If you’re looking to make your home more energy efficient, an energy audit is a highly recommended first step. This will reveal where your home is lacking in regards to sustainability suggests the best plan of attack.

Some form of weather stripping is nearly always advised because it is so easy and inexpensive yet can yield such transformative results. The audit will provide information about air leaks which you can couple with your own knowledge of your home’s ventilation needs to develop a strategic plan.

Make sure you choose the appropriate type of weather stripping for each location in your home. Areas that receive a lot of wear and tear, like popular doorways, are best served by slightly more expensive vinyl or metal options. Immobile cracks or infrequently opened windows can be treated with inexpensive foams or caulking. Depending on the age and quality of your home, the resulting energy savings can be as much as 20 percent.

2. Programmable thermostats

Programmable thermostats

Shutterstock Licensed Photo – By Olivier Le Moal

Programmable thermostats have tremendous potential to save money and minimize unnecessary energy usage. About 45 percent of a home’s energy is earmarked for heating and cooling needs with a large fraction of that wasted on unoccupied spaces. Programmable thermostats can automatically lower the heat overnight or shut off the air conditioning when you go to work.

Every degree Fahrenheit you lower the thermostat equates to 1 percent less energy use, which amounts to considerable savings over the course of a year. When used correctly, programmable thermostats reduce heating and cooling bills by 10 to 30 percent. Of course, the same result can be achieved by manually adjusting your thermostats to coincide with your activities, just make sure you remember to do it!

3. Low-flow water hardware

With the current focus on carbon emissions and climate change, we typically equate environmental stability to lower energy use, but fresh water shortage is an equal threat. Installing low-flow hardware for toilets and showers, particularly in drought prone areas, is an inexpensive and easy way to cut water consumption by 50 percent and save as much as $145 per year.

Older toilets use up to 6 gallons of water per flush, the equivalent of an astounding 20.1 gallons per person each day. This makes them the biggest consumer of indoor water. New low-flow toilets are standardized at 1.6 gallons per flush and can save more than 20,000 gallons a year in a 4-member household.

Similarly, low-flow shower heads can decrease water consumption by 40 percent or more while also lowering water heating bills and reducing CO2 emissions. Unlike early versions, new low-flow models are equipped with excellent pressure technology so your shower will be no less satisfying.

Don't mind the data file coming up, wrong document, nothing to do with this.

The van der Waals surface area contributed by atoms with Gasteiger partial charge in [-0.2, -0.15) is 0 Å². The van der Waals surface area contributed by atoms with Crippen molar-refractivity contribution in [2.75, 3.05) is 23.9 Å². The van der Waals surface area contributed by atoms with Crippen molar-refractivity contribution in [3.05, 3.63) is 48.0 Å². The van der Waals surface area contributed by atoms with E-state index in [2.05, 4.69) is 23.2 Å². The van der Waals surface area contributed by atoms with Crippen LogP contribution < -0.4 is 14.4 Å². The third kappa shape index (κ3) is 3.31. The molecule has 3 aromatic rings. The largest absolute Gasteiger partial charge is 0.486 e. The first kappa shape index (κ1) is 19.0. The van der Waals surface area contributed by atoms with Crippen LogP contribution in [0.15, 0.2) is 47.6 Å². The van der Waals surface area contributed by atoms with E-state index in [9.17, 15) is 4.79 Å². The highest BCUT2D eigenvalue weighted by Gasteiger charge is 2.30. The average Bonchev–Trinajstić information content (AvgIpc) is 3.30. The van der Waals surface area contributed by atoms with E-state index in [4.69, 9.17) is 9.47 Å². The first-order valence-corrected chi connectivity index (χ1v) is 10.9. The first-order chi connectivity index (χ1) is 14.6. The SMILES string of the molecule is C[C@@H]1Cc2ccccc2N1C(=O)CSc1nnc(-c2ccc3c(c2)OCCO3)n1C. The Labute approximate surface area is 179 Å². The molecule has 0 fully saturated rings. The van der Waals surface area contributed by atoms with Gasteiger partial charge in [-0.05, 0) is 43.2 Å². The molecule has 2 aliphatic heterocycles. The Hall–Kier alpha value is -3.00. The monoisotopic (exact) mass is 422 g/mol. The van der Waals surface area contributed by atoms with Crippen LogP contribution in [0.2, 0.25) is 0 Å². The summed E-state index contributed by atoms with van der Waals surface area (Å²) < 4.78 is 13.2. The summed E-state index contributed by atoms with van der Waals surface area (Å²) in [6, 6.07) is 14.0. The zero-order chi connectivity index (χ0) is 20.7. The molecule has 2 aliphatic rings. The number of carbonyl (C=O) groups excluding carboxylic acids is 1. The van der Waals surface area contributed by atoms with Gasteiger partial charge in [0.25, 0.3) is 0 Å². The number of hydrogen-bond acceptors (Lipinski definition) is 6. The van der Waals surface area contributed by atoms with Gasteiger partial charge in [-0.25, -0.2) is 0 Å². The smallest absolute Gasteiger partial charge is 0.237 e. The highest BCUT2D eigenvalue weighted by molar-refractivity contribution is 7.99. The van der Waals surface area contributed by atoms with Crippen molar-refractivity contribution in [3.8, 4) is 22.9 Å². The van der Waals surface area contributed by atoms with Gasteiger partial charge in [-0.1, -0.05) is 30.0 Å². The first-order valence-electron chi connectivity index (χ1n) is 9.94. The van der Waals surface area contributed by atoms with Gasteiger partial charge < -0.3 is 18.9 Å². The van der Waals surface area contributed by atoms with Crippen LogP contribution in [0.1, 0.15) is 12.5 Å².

4. Energy efficient light bulbs

An average household dedicates about 5 percent of its energy use to lighting, but this value is dropping thanks to new lighting technology. Incandescent bulbs are quickly becoming a thing of the past. These inefficient light sources give off 90 percent of their energy as heat which is not only impractical from a lighting standpoint, but also raises energy bills even further during hot weather.

New LED and compact fluorescent options are far more efficient and longer lasting. Though the upfront costs are higher, the long term environmental and financial benefits are well worth it. Energy efficient light bulbs use as much as 80 percent less energy than traditional incandescent and last 3 to 25 times longer producing savings of about $6 per year per bulb.

5. Installing solar panels

Adding solar panels may not be the easiest, or least expensive, sustainability upgrade for your home, but it will certainly have the greatest impact on both your energy bills and your environmental footprint. Installing solar panels can run about $15,000 – $20,000 upfront, though a number of government incentives are bringing these numbers down. Alternatively, panels can also be leased for a much lower initial investment.

Once operational, a solar system saves about $600 per year over the course of its 25 to 30-year lifespan, and this figure will grow as energy prices rise. Solar installations require little to no maintenance and increase the value of your home.

From an environmental standpoint, the average five-kilowatt residential system can reduce household CO2 emissions by 15,000 pounds every year. Using your solar system to power an electric vehicle is the ultimate sustainable solution serving to reduce total CO2 emissions by as much as 70%!

These days, being environmentally responsible is the hallmark of a good global citizen and it need not require major sacrifices in regards to your lifestyle or your wallet. In fact, increasing your home’s sustainability is apt to make your residence more livable and save you money in the long run. The five projects listed here are just a few of the easy ways to reduce both your environmental footprint and your energy bills. So, give one or more of them a try; with a small budget and a little know-how, there is no reason you can’t start today.